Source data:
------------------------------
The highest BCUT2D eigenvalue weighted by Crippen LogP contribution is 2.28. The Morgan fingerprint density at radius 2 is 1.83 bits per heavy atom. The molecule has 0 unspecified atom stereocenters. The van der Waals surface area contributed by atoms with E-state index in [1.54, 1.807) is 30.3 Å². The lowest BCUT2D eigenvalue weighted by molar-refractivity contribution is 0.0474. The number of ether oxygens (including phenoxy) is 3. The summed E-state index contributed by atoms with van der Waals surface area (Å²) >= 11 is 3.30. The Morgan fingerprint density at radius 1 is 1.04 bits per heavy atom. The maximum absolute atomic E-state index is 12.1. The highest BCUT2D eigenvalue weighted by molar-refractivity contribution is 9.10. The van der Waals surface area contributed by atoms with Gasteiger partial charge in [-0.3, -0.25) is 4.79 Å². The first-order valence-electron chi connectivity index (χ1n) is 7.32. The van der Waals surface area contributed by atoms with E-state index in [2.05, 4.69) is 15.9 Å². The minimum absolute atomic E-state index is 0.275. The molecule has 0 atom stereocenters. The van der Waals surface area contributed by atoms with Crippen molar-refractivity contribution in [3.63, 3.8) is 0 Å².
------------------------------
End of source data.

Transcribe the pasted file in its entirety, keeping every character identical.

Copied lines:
The highest BCUT2D eigenvalue weighted by Crippen LogP contribution is 2.28. The Morgan fingerprint density at radius 2 is 1.83 bits per heavy atom. The molecule has 0 unspecified atom stereocenters. The van der Waals surface area contributed by atoms with E-state index in [1.54, 1.807) is 30.3 Å². The lowest BCUT2D eigenvalue weighted by molar-refractivity contribution is 0.0474. The number of ether oxygens (including phenoxy) is 3. The summed E-state index contributed by atoms with van der Waals surface area (Å²) >= 11 is 3.30. The Morgan fingerprint density at radius 1 is 1.04 bits per heavy atom. The maximum absolute atomic E-state index is 12.1. The highest BCUT2D eigenvalue weighted by molar-refractivity contribution is 9.10. The van der Waals surface area contributed by atoms with Gasteiger partial charge in [-0.3, -0.25) is 4.79 Å². The first-order valence-electron chi connectivity index (χ1n) is 7.32. The van der Waals surface area contributed by atoms with E-state index in [2.05, 4.69) is 15.9 Å². The minimum absolute atomic E-state index is 0.275. The molecule has 0 atom stereocenters. The van der Waals surface area contributed by atoms with Crippen molar-refractivity contribution in [3.63, 3.8) is 0 Å².